That said, a simple 2D grouped bar chart could be more effectively represented as a table structure for non-visual users. The tree structure is more generalizable, but it does not allow you to skip from a sub-category in one group to the same sub-category in the next group. I think this could be covered by author guidance: if data can be effectively presented as a table, use markup that does so!
For the user, the functional requirements for getting this to work involve discovering and selecting routes:
- Within a node, the user can discover which components are next in a route.
- If routes are directional, forward and reverse routes can be distinguished. If routes are not directional, ideally the user can distinguish between the route they arrived by and any additional routes (this is more important for screen readers than visual users). More generally, a non-directional route might show up on both the forward and reverse route lists.
- The user can cycle through these options, and choose which route to take.
For visual displays, there would need to be some sort of automatic highlighting of the options as you cycle through them, probably using the CSS :focus pseudoclass. Or maybe a new pseudoclass with a similar purpose, since the current element would still have the input focus, you'd be cycling through the "next" values.
For simple examples, this could be implemented solely with arrow keys. E.g., left/right arrows to cycle options, up/down to move forward along the currently selected option or reverse back up the route you took to get here. Or vice versa. Menus in many desktop applications use this approach: up/down to cycle through the menu, and left/right to open or close a sub-menu. The problem is that the routes in a graphical display will not necessarily be arranged horizontally or vertically.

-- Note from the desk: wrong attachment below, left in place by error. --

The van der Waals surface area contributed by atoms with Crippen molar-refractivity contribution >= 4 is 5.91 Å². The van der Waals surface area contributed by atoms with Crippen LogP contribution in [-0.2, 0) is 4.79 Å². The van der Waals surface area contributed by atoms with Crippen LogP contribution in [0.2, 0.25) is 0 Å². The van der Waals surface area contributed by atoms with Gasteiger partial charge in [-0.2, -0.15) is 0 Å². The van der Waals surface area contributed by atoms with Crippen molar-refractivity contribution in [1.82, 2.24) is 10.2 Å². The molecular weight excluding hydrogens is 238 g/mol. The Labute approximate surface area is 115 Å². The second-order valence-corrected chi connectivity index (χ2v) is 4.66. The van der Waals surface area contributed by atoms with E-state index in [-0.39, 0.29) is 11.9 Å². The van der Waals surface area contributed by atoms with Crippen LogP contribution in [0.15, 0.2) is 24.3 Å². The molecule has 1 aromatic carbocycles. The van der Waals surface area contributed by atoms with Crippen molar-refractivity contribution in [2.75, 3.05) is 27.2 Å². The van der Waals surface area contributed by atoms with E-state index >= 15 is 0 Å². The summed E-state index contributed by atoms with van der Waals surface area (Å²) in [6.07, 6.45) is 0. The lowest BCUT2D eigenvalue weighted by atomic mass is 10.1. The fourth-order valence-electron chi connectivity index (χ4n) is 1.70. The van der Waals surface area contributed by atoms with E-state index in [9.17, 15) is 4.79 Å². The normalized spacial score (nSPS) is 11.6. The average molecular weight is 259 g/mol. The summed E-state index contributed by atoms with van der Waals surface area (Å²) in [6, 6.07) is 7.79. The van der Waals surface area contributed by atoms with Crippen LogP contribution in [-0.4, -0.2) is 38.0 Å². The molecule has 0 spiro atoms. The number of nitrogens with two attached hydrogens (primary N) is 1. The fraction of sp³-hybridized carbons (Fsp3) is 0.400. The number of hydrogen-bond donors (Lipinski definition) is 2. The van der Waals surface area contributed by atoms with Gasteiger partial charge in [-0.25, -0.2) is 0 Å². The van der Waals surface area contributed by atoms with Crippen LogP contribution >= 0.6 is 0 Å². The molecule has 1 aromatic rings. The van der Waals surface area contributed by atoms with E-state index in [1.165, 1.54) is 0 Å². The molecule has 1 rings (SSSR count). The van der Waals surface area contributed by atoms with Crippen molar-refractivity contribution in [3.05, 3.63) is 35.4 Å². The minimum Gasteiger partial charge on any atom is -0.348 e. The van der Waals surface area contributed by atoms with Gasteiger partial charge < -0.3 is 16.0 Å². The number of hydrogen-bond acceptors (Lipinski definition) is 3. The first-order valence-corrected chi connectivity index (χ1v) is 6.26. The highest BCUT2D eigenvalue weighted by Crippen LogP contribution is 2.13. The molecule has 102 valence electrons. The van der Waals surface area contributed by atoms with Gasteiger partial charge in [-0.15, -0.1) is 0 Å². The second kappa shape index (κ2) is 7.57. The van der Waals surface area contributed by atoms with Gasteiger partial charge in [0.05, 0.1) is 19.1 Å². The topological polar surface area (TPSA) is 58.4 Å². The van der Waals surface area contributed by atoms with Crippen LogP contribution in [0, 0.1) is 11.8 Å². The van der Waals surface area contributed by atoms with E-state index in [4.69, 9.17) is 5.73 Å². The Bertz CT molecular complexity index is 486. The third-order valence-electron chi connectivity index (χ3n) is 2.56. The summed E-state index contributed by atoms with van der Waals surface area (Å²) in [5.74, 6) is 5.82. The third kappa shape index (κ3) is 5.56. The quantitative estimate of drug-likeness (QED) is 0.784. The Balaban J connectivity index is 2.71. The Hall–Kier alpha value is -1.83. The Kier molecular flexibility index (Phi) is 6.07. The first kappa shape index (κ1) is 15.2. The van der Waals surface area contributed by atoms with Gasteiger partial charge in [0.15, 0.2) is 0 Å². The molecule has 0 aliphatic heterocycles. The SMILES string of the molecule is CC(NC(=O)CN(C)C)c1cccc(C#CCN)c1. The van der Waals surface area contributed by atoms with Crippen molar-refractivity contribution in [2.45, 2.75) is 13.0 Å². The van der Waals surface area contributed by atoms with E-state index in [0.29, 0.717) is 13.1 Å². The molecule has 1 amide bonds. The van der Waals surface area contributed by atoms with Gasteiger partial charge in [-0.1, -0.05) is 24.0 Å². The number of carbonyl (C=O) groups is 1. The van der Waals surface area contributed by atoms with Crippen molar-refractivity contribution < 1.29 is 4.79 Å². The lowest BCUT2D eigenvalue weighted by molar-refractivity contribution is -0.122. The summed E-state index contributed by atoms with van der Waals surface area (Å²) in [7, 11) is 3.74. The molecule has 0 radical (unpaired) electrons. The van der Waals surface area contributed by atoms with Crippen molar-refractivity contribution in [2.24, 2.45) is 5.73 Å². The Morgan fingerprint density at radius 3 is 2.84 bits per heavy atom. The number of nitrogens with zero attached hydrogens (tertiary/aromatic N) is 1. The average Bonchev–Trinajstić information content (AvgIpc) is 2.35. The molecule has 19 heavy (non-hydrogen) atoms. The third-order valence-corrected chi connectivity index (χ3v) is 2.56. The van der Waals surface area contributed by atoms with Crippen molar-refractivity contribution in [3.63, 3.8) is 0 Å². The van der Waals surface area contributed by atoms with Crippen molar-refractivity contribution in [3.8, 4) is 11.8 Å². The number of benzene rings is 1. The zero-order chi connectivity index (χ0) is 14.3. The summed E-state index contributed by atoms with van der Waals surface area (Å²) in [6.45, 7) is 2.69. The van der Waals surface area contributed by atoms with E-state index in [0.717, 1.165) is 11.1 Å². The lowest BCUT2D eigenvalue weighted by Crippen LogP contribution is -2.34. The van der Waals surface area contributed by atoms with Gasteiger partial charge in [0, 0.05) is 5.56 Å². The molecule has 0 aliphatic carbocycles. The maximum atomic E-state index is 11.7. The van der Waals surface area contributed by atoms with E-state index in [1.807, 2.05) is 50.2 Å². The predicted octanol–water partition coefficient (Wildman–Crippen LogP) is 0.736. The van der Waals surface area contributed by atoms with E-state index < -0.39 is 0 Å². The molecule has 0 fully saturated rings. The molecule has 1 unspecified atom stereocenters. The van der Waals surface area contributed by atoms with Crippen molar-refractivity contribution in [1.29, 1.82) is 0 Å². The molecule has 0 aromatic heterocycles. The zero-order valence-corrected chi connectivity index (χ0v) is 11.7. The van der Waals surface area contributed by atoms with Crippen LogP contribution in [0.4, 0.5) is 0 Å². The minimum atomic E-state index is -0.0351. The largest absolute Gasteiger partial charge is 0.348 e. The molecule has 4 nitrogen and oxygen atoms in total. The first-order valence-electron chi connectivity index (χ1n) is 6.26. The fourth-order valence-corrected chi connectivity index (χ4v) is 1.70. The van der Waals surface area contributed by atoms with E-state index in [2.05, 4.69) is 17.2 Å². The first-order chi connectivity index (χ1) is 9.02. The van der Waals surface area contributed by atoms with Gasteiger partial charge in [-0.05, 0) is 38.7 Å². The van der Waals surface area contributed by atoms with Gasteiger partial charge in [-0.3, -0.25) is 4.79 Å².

A more flexible structure would require explicit activation to move forward on the currently selected route. This is like a file-directory explorer where you have to explicitly select a folder to before being able to cycle through its contents. The benefit is that the means of cycling through options can be completely independent of any direction or layout.
The commands would need to be:
- highlight (or describe) next/prev outgoing route
- highlight (or describe) next/prev incoming route
- select highlighted route
- (maybe) go back along the last route taken
The author needs to be able to specify explicit connections between elements; the aria-flowto attribute could be used. However, you'd want a way to indicate whether that relationship had a strict direction or whether it was bi-directional. Either way, the browser would need to calculate the reverse relationships. Connector elements would have native semantics to define an incoming and an outgoing route.
The author should also be able to indicate that the DOM structure should be used to generate a basic tree structure. Or even better, the DOM structure should be used automatically, and the author would have a way to explicitly override it.
The idea of ordered navigation is that, within a group of sibling elements (logical siblings or actual DOM siblings), the user can cycle through them in a meaningful order.
By defining navigation according to siblings in a group, you avoid the issue of suddenly jumping from data points to axis or legends. The group would by default be a DOM container, but could be constructed using aria-owns relationships or maybe some other relationship we define as part of the charts API.
The elements you are navigating among would be "focusable" elements in the broader sense defined above: either made focusable by giving them a <title> or other alt text, by giving them a specific role, or by setting the CSS focusable property.
Directional navigation would be one instance of searching through elements based on ordered properties. The browser would be expected to order the elements automatically based on their visual displayed position. That raises some questions:
- How should the browser convert the position of a shape to a point on a scale? Using the nearest edge of the bounding box? Using the center of the bounding box? I would argue for the center, since it is more consistent across different graphic types, and the position would be the same regardless of which direction you're moving.
- The position should be the apparent position, after all 2D transformations are applied. But what should be done about 3D transformations?
- Should we support 8-direction (i.e., diagonal) searching?